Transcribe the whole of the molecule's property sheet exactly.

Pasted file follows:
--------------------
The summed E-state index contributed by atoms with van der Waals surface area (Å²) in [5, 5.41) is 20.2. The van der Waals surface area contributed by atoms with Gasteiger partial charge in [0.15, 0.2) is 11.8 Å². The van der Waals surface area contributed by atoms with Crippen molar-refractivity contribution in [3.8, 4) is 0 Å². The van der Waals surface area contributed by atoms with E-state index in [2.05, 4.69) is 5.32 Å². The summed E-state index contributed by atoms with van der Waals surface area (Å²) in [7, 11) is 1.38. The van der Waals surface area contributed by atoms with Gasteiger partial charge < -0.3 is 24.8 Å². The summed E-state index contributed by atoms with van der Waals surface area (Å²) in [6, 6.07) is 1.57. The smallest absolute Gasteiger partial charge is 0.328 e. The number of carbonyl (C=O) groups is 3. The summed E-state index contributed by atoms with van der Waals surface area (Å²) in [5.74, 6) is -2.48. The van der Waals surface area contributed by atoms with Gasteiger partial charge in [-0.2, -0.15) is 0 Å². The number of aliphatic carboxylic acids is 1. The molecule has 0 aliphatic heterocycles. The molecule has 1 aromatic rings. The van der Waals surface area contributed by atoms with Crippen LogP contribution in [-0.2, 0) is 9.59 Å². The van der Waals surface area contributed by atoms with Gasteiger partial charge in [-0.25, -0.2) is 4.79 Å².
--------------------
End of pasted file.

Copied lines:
The summed E-state index contributed by atoms with van der Waals surface area (Å²) in [5, 5.41) is 20.2. The van der Waals surface area contributed by atoms with Gasteiger partial charge in [0.15, 0.2) is 11.8 Å². The van der Waals surface area contributed by atoms with Crippen molar-refractivity contribution in [3.8, 4) is 0 Å². The van der Waals surface area contributed by atoms with E-state index in [2.05, 4.69) is 5.32 Å². The summed E-state index contributed by atoms with van der Waals surface area (Å²) in [7, 11) is 1.38. The van der Waals surface area contributed by atoms with Gasteiger partial charge < -0.3 is 24.8 Å². The summed E-state index contributed by atoms with van der Waals surface area (Å²) in [6, 6.07) is 1.57. The smallest absolute Gasteiger partial charge is 0.328 e. The number of carbonyl (C=O) groups is 3. The summed E-state index contributed by atoms with van der Waals surface area (Å²) in [5.74, 6) is -2.48. The van der Waals surface area contributed by atoms with Gasteiger partial charge in [-0.2, -0.15) is 0 Å². The number of aliphatic carboxylic acids is 1. The molecule has 0 aliphatic heterocycles. The molecule has 1 aromatic rings. The van der Waals surface area contributed by atoms with Crippen LogP contribution in [-0.2, 0) is 9.59 Å². The van der Waals surface area contributed by atoms with Gasteiger partial charge in [-0.25, -0.2) is 4.79 Å².